Why so little interest in Video - even here?

Discussion in 'Open Discussion' started by D7k1, Feb 26, 2016.

  1. D7k1

    D7k1 Mu-43 All-Pro Subscribing Member

    Nov 18, 2013
    I've cut back my internet forums to here and DVXuser (pretty high level stuff). I wonder why the video related forums are very, very slow here. We've got lots of Panasonic and EM1/OMD5 II users here, why the lack of interest and posting about video?

    I know video is very complex to get to the final product, but its the journey that can be interesting. Over the last couple of years I've gotten more and more interested in video, as a means for exploring imaging in a larger sense than just stills. I intend to do a lot more posts in the specific video focused forums, I :)hope some of you closet video shooters will join in. Am I alone in this great void?
  2. Exposed

    Exposed Mu-43 Regular Subscribing Member

    Apr 13, 2011
    Central Washington State
    Randy dawson
    Just this week I started using my em-1 with 12-40 as a second camera for video. I was doing interviews of hockey players and I wanted a different angle, not just the straight on shot. Worked very well.
  3. jo45800

    jo45800 Mu-43 Veteran

    Aug 23, 2013
    I think it's due to the relative complexity to process a video footage, cut it, grad it etc... A picture is a lot more easier in my opinion.
    • Agree Agree x 2
  4. JBoot

    JBoot Mu-43 Regular Subscribing Member

    Dec 4, 2012
    Scotch Plains, NJ
    @D7k1@D7k1, I'm with you and scan the video forum reguarly. In fact, it was one of the main reasons I went with Olympus over others in the first place while trying to consolidate down equipment and downsize overall.

    I'm a part-time pro photographer, but video is a bit new to me. Many years thinking 'stills' but like those in front of the camera, I tend to 'freeze' when shooting video... so my learning has to really start with how to envision making short clips more interesting. Recently, I'm very focused on bringing video more into play and have been focusing on improving sound. For sure, the gear is not holding me back.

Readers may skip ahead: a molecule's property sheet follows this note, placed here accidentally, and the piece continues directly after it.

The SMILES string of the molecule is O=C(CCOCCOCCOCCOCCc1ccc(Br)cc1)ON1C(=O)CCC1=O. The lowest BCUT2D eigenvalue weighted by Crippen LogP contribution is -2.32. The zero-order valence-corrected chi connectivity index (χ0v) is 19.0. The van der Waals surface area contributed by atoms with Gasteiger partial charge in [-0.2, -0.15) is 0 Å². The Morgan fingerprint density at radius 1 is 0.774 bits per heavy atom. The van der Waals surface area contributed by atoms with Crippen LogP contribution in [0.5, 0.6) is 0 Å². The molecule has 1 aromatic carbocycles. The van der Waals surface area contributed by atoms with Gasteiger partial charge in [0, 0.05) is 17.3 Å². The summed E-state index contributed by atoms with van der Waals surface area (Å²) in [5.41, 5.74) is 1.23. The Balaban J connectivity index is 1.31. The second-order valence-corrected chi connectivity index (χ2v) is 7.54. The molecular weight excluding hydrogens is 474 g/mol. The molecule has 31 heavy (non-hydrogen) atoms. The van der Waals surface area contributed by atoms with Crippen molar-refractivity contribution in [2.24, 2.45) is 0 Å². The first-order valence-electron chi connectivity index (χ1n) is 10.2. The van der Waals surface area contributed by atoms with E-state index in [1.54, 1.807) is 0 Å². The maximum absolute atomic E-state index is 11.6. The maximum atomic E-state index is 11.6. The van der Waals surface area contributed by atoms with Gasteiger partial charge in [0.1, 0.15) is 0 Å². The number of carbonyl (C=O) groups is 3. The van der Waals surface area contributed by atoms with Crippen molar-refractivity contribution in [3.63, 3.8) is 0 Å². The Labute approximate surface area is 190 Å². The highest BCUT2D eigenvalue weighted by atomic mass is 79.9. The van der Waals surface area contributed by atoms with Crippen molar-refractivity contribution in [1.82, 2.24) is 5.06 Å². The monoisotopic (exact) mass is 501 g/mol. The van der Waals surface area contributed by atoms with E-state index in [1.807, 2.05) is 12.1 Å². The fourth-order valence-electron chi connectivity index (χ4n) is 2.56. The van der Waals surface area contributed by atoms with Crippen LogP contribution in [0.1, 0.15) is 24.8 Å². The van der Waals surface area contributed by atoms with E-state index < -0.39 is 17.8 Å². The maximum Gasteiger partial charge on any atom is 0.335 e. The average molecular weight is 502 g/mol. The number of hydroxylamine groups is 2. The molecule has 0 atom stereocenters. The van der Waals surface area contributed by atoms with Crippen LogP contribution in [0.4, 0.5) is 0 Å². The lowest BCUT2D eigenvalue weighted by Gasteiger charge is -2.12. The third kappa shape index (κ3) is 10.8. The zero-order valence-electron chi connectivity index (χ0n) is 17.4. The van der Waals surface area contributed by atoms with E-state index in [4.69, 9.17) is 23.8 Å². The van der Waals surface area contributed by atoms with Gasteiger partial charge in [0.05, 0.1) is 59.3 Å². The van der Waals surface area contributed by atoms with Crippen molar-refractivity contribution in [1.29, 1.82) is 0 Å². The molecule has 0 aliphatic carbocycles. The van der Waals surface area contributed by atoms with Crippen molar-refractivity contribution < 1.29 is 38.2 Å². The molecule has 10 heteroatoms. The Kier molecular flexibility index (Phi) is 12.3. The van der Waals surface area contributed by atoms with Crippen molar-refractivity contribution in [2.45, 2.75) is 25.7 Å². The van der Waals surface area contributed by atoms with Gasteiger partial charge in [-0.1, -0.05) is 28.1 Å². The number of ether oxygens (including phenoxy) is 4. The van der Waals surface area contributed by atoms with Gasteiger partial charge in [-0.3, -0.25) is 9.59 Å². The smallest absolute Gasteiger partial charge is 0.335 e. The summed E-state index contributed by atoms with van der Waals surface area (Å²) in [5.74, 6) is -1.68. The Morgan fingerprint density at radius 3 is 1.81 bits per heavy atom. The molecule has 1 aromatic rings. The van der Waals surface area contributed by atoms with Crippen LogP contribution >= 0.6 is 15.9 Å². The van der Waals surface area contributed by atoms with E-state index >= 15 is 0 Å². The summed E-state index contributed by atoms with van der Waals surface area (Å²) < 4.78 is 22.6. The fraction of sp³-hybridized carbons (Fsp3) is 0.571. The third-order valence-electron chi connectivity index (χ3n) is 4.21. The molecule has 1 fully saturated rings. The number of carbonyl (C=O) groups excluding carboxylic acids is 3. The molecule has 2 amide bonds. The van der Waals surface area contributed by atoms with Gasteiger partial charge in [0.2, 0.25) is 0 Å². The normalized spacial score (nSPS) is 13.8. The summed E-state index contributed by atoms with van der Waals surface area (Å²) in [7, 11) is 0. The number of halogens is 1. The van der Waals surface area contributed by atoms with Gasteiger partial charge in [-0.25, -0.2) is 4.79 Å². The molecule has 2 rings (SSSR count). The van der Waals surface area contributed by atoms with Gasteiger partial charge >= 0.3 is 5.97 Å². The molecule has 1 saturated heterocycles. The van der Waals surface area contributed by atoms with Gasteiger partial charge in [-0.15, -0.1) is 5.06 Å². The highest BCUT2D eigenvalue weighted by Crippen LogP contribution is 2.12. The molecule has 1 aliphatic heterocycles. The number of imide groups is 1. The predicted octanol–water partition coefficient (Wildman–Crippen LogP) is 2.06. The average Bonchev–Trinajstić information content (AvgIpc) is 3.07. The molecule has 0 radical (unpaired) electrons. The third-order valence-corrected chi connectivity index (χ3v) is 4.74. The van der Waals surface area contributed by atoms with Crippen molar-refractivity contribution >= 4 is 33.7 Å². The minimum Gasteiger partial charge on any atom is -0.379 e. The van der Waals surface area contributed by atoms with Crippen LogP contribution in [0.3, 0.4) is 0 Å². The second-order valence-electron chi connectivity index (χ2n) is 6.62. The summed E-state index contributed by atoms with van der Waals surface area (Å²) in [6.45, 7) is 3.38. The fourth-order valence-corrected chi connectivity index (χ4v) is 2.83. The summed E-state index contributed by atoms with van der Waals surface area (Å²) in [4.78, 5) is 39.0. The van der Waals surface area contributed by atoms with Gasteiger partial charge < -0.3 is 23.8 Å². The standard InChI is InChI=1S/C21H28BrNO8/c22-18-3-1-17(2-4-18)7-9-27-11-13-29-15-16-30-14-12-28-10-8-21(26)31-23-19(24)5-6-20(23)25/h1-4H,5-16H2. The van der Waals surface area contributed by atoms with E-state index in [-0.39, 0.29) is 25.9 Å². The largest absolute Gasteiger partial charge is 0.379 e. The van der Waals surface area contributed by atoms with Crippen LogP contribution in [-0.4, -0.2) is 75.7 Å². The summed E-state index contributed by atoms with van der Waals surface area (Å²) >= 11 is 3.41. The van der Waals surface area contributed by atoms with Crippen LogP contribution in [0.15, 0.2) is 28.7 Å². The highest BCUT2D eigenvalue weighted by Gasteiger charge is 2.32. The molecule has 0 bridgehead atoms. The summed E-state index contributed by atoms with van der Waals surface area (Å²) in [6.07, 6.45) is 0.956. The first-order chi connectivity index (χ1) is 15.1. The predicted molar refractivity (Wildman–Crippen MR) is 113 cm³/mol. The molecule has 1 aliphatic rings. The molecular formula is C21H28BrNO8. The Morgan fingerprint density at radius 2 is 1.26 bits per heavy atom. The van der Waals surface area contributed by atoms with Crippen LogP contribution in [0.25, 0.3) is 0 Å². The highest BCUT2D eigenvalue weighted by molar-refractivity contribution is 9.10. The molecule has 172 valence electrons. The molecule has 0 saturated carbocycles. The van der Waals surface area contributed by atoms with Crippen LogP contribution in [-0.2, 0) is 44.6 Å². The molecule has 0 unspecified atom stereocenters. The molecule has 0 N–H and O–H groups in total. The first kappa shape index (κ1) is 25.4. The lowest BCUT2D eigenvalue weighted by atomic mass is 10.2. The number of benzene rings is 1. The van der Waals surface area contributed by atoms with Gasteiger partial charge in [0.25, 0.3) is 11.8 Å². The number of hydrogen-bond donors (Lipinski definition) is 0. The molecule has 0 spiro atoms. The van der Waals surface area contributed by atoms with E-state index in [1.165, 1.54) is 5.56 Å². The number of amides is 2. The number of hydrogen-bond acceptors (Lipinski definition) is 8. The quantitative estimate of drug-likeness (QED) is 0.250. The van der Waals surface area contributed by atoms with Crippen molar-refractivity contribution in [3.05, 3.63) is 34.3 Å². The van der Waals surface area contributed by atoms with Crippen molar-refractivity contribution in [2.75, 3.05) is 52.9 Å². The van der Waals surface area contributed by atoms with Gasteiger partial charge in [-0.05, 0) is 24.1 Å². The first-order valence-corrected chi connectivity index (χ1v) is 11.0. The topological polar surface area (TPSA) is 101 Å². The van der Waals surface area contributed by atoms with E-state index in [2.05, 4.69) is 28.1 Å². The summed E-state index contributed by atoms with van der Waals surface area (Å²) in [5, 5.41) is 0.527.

I've found the system quite amazing with the 40-150 kit lens for soccer clips. For family video, I tend to run the VMPR direct into the camera and run a prime lens or the 12-40/2.8 pro.

    I also have a Zoom H2N, which I've just started to play with... especially as I consider the Pen-F and want to improve my audio.
  5. D7k1

    D7k1 Mu-43 All-Pro Subscribing Member

    Nov 18, 2013
    jo45800 - you are correct about the effort in producing good video, even "B" roll.

    Here a post I made on my meetup group Jerry - the link to the story arc concept might be helpful. I've also found that when recording on the camera as well as on my Tascam D60, Plural eyes gives a great syncing ability. Also remember that every clip can have a story arc - can you see the story you are trying to tell. It's what makes a 30 second commercial hard to do well.

    The subject arc – what is the story you want to tell.
    I am working on a travelogue about Astoria and Ft. Stevens state park. I have been imaging both stills and video for several years. What is the story I want to tell will help me select from the 1200 still images and over 100 videos.

    Here is a good representation of how to configure a Story Arc
    Link to Story Arc Template

    My Story ARC revolves around the character of place and how it changes over times. How what you see from the past determines the experience of the current now. A common theme among my travelogues is that animals have to adapt to live in the present and often take advantage of those things that man creates. So you will often see the juxtaposition of “Wildlife” and those things man creates in the environment. I try and create nostalgia by color and composition so we can see the past while living in the future.

    These are the type of discussions I hope to have in the Video forums - if everyone shares we call all be better.
  6. JBoot

    JBoot Mu-43 Regular Subscribing Member

    Dec 4, 2012
    Scotch Plains, NJ
    Jeff, thank you! That definitely helps. I've looked at storyboarding stuff, etc. but have yet to really put something together for a project and when I'm with family, I tend to just grab as I can between stills and video, but not lots of thought to it.

    I shoot Bar/Bat Mitzvahs and am now getting into busy season for me and have been thinking of creating a project around this work. Since I've got over a dozen parties between now and the summer, I have not shortage of material and subjects... especially if I don't charge for it.